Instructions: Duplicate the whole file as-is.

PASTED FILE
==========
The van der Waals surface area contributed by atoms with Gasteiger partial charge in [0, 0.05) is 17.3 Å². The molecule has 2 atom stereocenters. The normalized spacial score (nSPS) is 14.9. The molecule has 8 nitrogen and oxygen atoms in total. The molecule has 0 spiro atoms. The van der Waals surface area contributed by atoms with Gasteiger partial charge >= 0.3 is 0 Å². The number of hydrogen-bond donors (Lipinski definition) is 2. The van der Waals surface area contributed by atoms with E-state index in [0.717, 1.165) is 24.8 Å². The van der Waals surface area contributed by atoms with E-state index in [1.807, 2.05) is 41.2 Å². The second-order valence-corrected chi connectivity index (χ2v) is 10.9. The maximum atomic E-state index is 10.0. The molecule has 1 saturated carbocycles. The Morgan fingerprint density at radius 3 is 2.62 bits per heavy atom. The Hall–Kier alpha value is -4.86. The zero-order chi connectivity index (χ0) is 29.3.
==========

The van der Waals surface area contributed by atoms with Gasteiger partial charge in [0, 0.05) is 17.3 Å². The molecule has 2 atom stereocenters. The normalized spacial score (nSPS) is 14.9. The molecule has 8 nitrogen and oxygen atoms in total. The molecule has 0 spiro atoms. The van der Waals surface area contributed by atoms with Gasteiger partial charge >= 0.3 is 0 Å². The number of hydrogen-bond donors (Lipinski definition) is 2. The van der Waals surface area contributed by atoms with E-state index in [0.717, 1.165) is 24.8 Å². The van der Waals surface area contributed by atoms with E-state index in [1.807, 2.05) is 41.2 Å². The second-order valence-corrected chi connectivity index (χ2v) is 10.9. The maximum atomic E-state index is 10.0. The molecule has 1 saturated carbocycles. The Morgan fingerprint density at radius 3 is 2.62 bits per heavy atom. The Hall–Kier alpha value is -4.86. The zero-order chi connectivity index (χ0) is 29.3.